Oakland County, Michigan
|Oakland County, Michigan|
Location in the state of Michigan
Michigan's location in the U.S.
|Founded||January 12, 1819|
|• Total||908.00 sq mi (2,352 km2)|
|• Land||872.51 sq mi (2,260 km2)|
|• Water||35.49 sq mi (92 km2), 3.91%|
|• Density||1,391/sq mi (537/km²)|
|Time zone||Eastern: UTC-5/-4|
Oakland County is a county in the U.S. state of Michigan. As of the 2010 census, the population was 1,202,362. The county seat is Pontiac. Oakland County is part of the Detroit metropolitan area, though the city of Detroit is located in neighboring Wayne County, south of 8 Mile Road. It is among the ten highest income counties in the United States with populations over one million people. Oakland County is home to 62 cities, villages and townships. These communities range from blue-collar, inner-ring suburbs like Ferndale and Hazel Park, to affluent cities such as Birmingham, Bloomfield Hills, West Bloomfield Township, Oakland Township and Franklin. The white-collar cities of Troy, Southfield, Farmington Hills, and Auburn Hills host a rich mix of Fortune 500 companies and international firms. The cities of Royal Oak and Ferndale attract many young people to their mature, bohemian downtowns, which have many restaurants, shops and night clubs. Many places such as Waterford Township, Independence Township, and Springfield Township to name a few have a variety of businesses and incomes. Oakland County is also home to Oakland University, a large public institution that straddles the Auburn Hills and Rochester Hills border.
The county's knowledge-based economic initiative, coined "Automation Alley", is one of the largest employment centers for engineering and related occupations in the United States. Oakland County has shared in the recent economic hardships brought on by troubles at General Motors, Ford, and Chrysler, although it has fared better than Detroit and Flint, as its economy is more diverse and less reliant on manufacturing jobs. All three automotive companies are major employers within southeast Michigan and have a significant presence within Oakland County.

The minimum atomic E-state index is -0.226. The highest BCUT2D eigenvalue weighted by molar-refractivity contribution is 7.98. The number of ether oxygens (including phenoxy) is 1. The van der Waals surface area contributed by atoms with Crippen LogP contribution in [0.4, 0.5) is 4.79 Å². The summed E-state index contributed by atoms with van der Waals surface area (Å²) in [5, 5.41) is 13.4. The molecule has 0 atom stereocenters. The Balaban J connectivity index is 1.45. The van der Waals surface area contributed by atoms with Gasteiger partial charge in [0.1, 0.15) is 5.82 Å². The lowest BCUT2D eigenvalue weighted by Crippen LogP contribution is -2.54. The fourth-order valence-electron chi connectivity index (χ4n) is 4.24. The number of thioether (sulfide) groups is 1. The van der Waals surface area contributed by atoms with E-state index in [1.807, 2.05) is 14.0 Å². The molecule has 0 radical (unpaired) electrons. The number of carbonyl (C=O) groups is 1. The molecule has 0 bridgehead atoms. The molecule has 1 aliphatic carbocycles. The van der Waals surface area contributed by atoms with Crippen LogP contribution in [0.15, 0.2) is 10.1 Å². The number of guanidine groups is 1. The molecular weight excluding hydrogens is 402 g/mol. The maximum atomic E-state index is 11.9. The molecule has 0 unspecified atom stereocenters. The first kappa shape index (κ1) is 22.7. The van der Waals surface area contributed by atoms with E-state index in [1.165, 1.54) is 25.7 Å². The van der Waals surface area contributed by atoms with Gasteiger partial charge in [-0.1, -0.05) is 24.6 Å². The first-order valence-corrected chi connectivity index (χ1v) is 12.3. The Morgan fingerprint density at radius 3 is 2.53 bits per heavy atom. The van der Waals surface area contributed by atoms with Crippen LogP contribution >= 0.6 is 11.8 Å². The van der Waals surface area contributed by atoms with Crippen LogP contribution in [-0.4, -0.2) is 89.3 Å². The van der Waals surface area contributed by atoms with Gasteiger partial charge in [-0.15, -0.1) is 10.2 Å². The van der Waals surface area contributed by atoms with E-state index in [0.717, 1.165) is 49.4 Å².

- 1 Geography
- 2 Demographics
- 3 History
- 4 Government
- 5 Politics
- 6 Current cities, villages, and townships
- 7 Original chartered townships 1
- 8 Transportation
- 9 Education
- 10 Sports
- 11 See also
- 12 Footnotes
- 13 Further reading
- 14 External links
According to the 2000 census, the county has a total area of 908.00 square miles (2,351.7 km2), of which 872.51 square miles (2,259.8 km2) (or 96.09%) is land and 35.49 square miles (91.9 km2) (or 3.91%) is water.
Oakland County was originally divided into 25 separate townships, which are listed below. Each township is roughly equal in size at six miles (10 km) by six miles, for a total township area of 36 square miles (93 km2). The roots of this design were born out of the Land Ordinance of 1785 and the subsequent Northwest Ordinance of 1787. Oakland County itself is a prime example of the land policy that was established, as all townships are equal in size (save for slight variations due to waterways). Section 16 in each township was reserved for financing and maintaining public education, and even today many schools in Oakland County townships are located within that section.
Wayne County, where the city of Detroit is located, borders Oakland County to the south. The southern boundary is 8 Mile Road, also known as "Baseline Road" in some areas. The baseline was used during the original surveying for Michigan, and it serves as the northern/southern boundaries for counties from Lake St. Clair all the way to Lake Michigan. This divide (8 Mile Road) was historically known as an unofficial racial dividing line between the largely black city and almost exclusively white suburbs. In recent years, however, the patterns of de facto segregation have faded, as middle-class African-Americans depart the city for inner-ring suburbs, notably Southfield (75.08%), west of Woodward Avenue. Based on the 2010 Census, cities like Farmington (25.3%), Farmington Hills (31.7%), Novi (30.12%),Oak Park (62.61%), Lathrup Village (72.97%), Orchard Lake Village (16.08%), Rochester Hills (20.94%), Troy (29.4%), Wixom (26.28%), West Bloomfield (24.0%), Bloomfield (18.28%), Bloomfield Hills (14.2%), Ferndale (17.2%), and Madison Heights (17.7%) have significant non-white populations, most notably African American and Asian Americans.